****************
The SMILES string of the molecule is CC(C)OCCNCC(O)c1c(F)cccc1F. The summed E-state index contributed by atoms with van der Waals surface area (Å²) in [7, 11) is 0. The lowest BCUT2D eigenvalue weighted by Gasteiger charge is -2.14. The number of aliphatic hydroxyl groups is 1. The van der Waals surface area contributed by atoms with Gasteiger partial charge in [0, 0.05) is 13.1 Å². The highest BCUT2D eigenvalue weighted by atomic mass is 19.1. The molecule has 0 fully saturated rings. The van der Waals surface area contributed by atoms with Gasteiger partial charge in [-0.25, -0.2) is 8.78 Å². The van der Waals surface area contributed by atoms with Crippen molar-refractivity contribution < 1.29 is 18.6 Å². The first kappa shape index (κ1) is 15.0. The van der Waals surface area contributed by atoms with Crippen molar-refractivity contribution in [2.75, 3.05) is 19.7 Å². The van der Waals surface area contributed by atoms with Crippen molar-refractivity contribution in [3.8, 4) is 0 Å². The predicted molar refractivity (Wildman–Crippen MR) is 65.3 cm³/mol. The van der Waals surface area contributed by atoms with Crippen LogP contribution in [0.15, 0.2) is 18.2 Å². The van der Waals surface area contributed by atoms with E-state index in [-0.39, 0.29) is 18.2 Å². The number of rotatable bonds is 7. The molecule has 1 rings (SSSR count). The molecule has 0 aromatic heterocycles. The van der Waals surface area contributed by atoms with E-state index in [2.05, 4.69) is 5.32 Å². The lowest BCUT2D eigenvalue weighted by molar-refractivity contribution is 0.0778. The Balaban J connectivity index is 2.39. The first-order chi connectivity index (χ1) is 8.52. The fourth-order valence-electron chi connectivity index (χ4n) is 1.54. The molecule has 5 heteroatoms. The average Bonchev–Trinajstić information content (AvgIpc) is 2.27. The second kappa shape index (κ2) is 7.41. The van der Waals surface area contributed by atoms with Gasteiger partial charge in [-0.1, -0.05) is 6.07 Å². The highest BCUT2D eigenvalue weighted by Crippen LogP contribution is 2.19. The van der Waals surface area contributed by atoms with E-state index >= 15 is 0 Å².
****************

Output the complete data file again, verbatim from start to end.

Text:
The SMILES string of the molecule is CC(C)OCCNCC(O)c1c(F)cccc1F. The summed E-state index contributed by atoms with van der Waals surface area (Å²) in [7, 11) is 0. The lowest BCUT2D eigenvalue weighted by Gasteiger charge is -2.14. The number of aliphatic hydroxyl groups is 1. The van der Waals surface area contributed by atoms with Gasteiger partial charge in [0, 0.05) is 13.1 Å². The highest BCUT2D eigenvalue weighted by atomic mass is 19.1. The molecule has 0 fully saturated rings. The van der Waals surface area contributed by atoms with Gasteiger partial charge in [-0.25, -0.2) is 8.78 Å². The van der Waals surface area contributed by atoms with Crippen molar-refractivity contribution < 1.29 is 18.6 Å². The first kappa shape index (κ1) is 15.0. The van der Waals surface area contributed by atoms with Crippen molar-refractivity contribution in [2.75, 3.05) is 19.7 Å². The van der Waals surface area contributed by atoms with Crippen molar-refractivity contribution in [3.8, 4) is 0 Å². The predicted molar refractivity (Wildman–Crippen MR) is 65.3 cm³/mol. The van der Waals surface area contributed by atoms with Crippen LogP contribution in [0.15, 0.2) is 18.2 Å². The van der Waals surface area contributed by atoms with E-state index in [-0.39, 0.29) is 18.2 Å². The number of rotatable bonds is 7. The molecule has 1 rings (SSSR count). The molecule has 0 aromatic heterocycles. The van der Waals surface area contributed by atoms with E-state index in [2.05, 4.69) is 5.32 Å². The lowest BCUT2D eigenvalue weighted by molar-refractivity contribution is 0.0778. The Balaban J connectivity index is 2.39. The first-order chi connectivity index (χ1) is 8.52. The fourth-order valence-electron chi connectivity index (χ4n) is 1.54. The molecule has 5 heteroatoms. The average Bonchev–Trinajstić information content (AvgIpc) is 2.27. The second kappa shape index (κ2) is 7.41. The van der Waals surface area contributed by atoms with Gasteiger partial charge in [-0.1, -0.05) is 6.07 Å². The highest BCUT2D eigenvalue weighted by Crippen LogP contribution is 2.19. The van der Waals surface area contributed by atoms with E-state index >= 15 is 0 Å².